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Saving my partner: The day my warrior instincts kicked in

Brotherhood was a big reason Officer Brian Wanschura wanted to be a cop; it's also a big reason his partner is still alive

Officers Brian Wanschura and Daniel King of the St. Paul, Minnesota Police were on patrol on October 22 of last year when their skills were put to the test. Wanschura recounts the details of that night, and the events that unfolded since. 

Brian Wanschura and his partner, Daniel King, had practiced for this. Night after night, they imagined and discussed different scenarios that could happen to mentally prepare themselves for the worst.

They were sitting in their cruiser around 2300 hours, filling out paperwork when the call came in: A man had stolen a shotgun from his brother and was acting strange, the dispatcher warned officers. 

King was behind the wheel of their squad, parked in an alley with the engine and lights off, when a man appeared about 50 yards away with the barrel of his gun coming up over his shoulder.

Chue Xiong, the gunman, didn’t see them and continued walking westbound toward the police station, which was only blocks away. Wanschura and King couldn’t get on the air because the radio was busy, so they approached Xiong in their vehicle.

"Once he started running, we lost sight of him," Wanschura said. "My partner was driving, and he fired a round from inside the car. He was running toward a wooded park when I opened my door to get out and run — I had anticipated Dan stopping — and I rolled out of the car."

Wanschura hit the ground and saw Xiong with his rifle aimed.  Surveillance video shows Wanschura firing several shots at the gunman.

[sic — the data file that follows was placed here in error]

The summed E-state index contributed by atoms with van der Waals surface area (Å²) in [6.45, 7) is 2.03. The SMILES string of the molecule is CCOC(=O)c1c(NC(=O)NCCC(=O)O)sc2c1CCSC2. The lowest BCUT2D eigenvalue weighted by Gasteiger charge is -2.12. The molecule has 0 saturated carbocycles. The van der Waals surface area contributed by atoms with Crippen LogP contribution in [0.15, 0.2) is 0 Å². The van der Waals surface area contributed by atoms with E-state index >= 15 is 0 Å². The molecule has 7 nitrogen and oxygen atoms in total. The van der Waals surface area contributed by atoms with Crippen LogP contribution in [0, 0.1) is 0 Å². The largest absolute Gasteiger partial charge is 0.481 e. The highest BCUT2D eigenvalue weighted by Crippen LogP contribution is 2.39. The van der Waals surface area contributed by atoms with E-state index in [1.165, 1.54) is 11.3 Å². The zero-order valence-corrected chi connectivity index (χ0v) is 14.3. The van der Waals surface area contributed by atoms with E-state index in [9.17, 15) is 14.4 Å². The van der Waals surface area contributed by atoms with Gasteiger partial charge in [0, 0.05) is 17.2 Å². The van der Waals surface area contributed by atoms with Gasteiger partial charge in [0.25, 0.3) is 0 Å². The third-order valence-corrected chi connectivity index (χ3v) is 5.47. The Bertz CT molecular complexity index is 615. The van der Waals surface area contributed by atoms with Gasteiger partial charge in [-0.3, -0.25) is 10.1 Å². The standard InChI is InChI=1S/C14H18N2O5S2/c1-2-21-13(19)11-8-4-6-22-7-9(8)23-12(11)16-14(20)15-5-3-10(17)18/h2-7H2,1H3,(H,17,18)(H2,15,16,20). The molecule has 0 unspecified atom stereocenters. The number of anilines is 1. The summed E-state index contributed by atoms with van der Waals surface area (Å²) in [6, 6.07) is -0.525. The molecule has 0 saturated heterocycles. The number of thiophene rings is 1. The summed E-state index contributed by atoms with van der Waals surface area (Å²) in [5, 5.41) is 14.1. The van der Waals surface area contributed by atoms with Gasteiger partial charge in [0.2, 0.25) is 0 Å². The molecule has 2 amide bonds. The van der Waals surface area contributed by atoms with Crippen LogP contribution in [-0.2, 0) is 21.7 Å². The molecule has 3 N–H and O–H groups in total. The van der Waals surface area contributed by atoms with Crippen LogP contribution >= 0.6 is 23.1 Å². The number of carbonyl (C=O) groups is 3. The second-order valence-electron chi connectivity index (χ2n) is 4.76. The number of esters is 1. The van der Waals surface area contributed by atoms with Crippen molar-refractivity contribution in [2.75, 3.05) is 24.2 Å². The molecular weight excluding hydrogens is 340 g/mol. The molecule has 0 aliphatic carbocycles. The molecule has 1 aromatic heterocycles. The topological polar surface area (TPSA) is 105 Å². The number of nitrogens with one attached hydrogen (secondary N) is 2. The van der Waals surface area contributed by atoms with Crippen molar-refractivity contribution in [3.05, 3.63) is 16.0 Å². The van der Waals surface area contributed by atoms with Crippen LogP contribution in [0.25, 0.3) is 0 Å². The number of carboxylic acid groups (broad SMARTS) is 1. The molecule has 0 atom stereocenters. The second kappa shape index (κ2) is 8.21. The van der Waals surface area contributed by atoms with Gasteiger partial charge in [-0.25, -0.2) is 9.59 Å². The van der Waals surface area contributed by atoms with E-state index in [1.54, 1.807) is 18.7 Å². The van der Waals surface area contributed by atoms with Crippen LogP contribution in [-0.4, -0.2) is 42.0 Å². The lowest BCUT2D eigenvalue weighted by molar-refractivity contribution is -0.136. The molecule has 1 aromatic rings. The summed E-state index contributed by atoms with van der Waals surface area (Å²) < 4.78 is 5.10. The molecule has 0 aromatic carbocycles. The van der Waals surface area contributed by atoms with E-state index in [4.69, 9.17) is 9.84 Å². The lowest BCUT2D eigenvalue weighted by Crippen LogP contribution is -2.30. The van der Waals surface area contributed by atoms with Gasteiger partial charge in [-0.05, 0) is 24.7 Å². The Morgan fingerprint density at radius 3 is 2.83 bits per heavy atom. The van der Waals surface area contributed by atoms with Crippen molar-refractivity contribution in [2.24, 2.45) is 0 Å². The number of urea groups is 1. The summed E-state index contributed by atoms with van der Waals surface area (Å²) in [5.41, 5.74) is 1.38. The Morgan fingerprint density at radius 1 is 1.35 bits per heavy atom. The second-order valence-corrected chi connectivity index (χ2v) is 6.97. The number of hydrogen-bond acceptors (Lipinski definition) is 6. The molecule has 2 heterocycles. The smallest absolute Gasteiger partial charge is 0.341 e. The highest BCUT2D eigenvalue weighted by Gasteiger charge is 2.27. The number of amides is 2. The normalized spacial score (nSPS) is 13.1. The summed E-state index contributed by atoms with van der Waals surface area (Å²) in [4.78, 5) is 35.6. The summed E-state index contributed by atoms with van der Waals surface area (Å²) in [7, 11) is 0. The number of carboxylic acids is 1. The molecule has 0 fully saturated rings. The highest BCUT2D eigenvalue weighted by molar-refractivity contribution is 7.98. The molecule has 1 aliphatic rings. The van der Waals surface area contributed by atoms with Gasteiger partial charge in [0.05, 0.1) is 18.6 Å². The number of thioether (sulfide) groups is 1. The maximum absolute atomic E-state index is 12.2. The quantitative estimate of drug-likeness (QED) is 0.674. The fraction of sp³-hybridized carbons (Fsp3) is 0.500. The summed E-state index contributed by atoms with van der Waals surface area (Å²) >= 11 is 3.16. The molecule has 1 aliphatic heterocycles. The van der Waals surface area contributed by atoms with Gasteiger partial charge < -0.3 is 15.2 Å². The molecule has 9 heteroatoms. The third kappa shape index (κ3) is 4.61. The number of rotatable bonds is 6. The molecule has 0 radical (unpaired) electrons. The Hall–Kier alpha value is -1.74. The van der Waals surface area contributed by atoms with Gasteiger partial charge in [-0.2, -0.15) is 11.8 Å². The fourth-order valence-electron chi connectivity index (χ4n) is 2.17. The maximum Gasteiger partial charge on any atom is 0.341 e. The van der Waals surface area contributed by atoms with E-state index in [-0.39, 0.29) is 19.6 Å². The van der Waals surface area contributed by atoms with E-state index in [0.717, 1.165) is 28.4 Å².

"I had no cover — I was just trying to get as many rounds out as possible — until I saw the suspect fall and stop moving. I confirmed that he’d stopped moving and then checked on Dan."

King had been hit — Wanschura knew it immediately from the groans he was making and the blood across his chest.

"To be honest, I thought he was going to die because of how much blood was there. I assumed he had a chest wound, but it was blood from his arm," Wanschura said. "I thought his arm was gone; it was hanging on by just skin, just below the elbow."

King had been shot twice with a 12-gauge shotgun — one shot to the arm and a second to the back, which was barely stopped by his vest.

"I did a tour in Iraq in 2004-05," said Wanschura, who spent eight years in the National Guard, "and this was the most severe wound I had ever seen."

By this time, police at the nearby station were pouring out into the lot where Wanschura and his partner were. King was rushed to the hospital while Wanschura started on his incident papers.

We Don't Lose
Wanschura credits his and King’s mental preparation for the outcome of that night.

"The biggest thing is to be mentally prepared, to have the warrior mindset that we don’t lose," he said.

Wanschura and King were cleared of wrongdoing in the shooting in which Xiong was killed. King continues to go to physical therapy weekly.

"Doctors aren’t giving him a timetable [for when he’ll be back to work.] They just want him to focus on his arm," Wanschura said.

The officers had been working together for two years before the incident in October – and even that wasn’t their first critical incident together.

They were involved in an incident in January 2011 that caused Wanschura to fire at a suspect who was later charged with possession of methamphetamines and second degree assault on an officer.

"We’ve been through high-stress situations together; the trust that we have to get each other home safe is second to none."

Getting the Message Out
The camaraderie and brotherhood that’s associated with being a cop was something Wanschura knew from an early age he wanted to be a part of.

King and Wanschura were named joint police officers of the year for St. Paul and received the Medal of Valor. As Wanschura stood before his department to accept the award, he quoted PoliceOne columnist Dan Marcou:

"Are you dangerous? Are you hyper-vigilant? Are you over-aggressive? These words are used to describe traits considered by some to be undesirable in police officers."

Wanschura encouraged his department to seek danger rather than just respond to it.

"Anyone can write a report. It takes a special breed to go out and actively hunt evil. Without cops like that, the rough neighborhoods are only going to get worse," Wanschura said.

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